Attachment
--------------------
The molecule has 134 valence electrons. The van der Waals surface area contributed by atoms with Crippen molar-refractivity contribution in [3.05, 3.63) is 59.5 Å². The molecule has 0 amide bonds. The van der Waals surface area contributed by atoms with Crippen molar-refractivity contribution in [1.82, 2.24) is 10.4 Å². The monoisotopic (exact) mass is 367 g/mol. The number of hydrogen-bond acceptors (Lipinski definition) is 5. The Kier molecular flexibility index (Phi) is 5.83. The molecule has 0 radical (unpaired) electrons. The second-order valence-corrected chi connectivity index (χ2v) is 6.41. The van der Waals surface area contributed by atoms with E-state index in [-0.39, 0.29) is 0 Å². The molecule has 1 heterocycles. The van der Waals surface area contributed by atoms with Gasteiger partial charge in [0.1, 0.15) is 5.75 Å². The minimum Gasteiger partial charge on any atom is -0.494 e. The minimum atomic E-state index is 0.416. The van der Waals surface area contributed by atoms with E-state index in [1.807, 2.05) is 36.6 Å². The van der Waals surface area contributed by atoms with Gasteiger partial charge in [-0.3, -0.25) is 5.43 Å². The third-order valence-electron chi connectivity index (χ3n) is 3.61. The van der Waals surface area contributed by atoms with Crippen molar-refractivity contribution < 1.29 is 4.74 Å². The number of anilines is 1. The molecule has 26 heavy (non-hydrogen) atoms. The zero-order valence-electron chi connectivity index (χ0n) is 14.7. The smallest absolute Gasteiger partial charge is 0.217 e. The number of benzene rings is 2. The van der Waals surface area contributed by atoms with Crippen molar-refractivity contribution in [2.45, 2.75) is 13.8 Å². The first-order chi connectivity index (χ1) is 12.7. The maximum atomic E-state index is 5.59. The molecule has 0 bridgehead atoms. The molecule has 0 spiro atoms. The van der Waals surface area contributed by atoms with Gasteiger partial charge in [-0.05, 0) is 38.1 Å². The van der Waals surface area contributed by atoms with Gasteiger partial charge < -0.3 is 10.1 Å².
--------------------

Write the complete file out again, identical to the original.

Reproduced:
The molecule has 134 valence electrons. The van der Waals surface area contributed by atoms with Crippen molar-refractivity contribution in [3.05, 3.63) is 59.5 Å². The molecule has 0 amide bonds. The van der Waals surface area contributed by atoms with Crippen molar-refractivity contribution in [1.82, 2.24) is 10.4 Å². The monoisotopic (exact) mass is 367 g/mol. The number of hydrogen-bond acceptors (Lipinski definition) is 5. The Kier molecular flexibility index (Phi) is 5.83. The molecule has 0 radical (unpaired) electrons. The second-order valence-corrected chi connectivity index (χ2v) is 6.41. The van der Waals surface area contributed by atoms with E-state index in [-0.39, 0.29) is 0 Å². The molecule has 1 heterocycles. The van der Waals surface area contributed by atoms with Gasteiger partial charge in [0.1, 0.15) is 5.75 Å². The minimum Gasteiger partial charge on any atom is -0.494 e. The minimum atomic E-state index is 0.416. The van der Waals surface area contributed by atoms with E-state index in [1.807, 2.05) is 36.6 Å². The van der Waals surface area contributed by atoms with Gasteiger partial charge in [-0.3, -0.25) is 5.43 Å². The third-order valence-electron chi connectivity index (χ3n) is 3.61. The van der Waals surface area contributed by atoms with Crippen molar-refractivity contribution < 1.29 is 4.74 Å². The number of anilines is 1. The molecule has 26 heavy (non-hydrogen) atoms. The zero-order valence-electron chi connectivity index (χ0n) is 14.7. The smallest absolute Gasteiger partial charge is 0.217 e. The number of benzene rings is 2. The van der Waals surface area contributed by atoms with Crippen molar-refractivity contribution in [2.45, 2.75) is 13.8 Å². The first-order chi connectivity index (χ1) is 12.7. The maximum atomic E-state index is 5.59. The molecule has 0 bridgehead atoms. The molecule has 0 spiro atoms. The van der Waals surface area contributed by atoms with Gasteiger partial charge in [-0.05, 0) is 38.1 Å². The van der Waals surface area contributed by atoms with Gasteiger partial charge < -0.3 is 10.1 Å².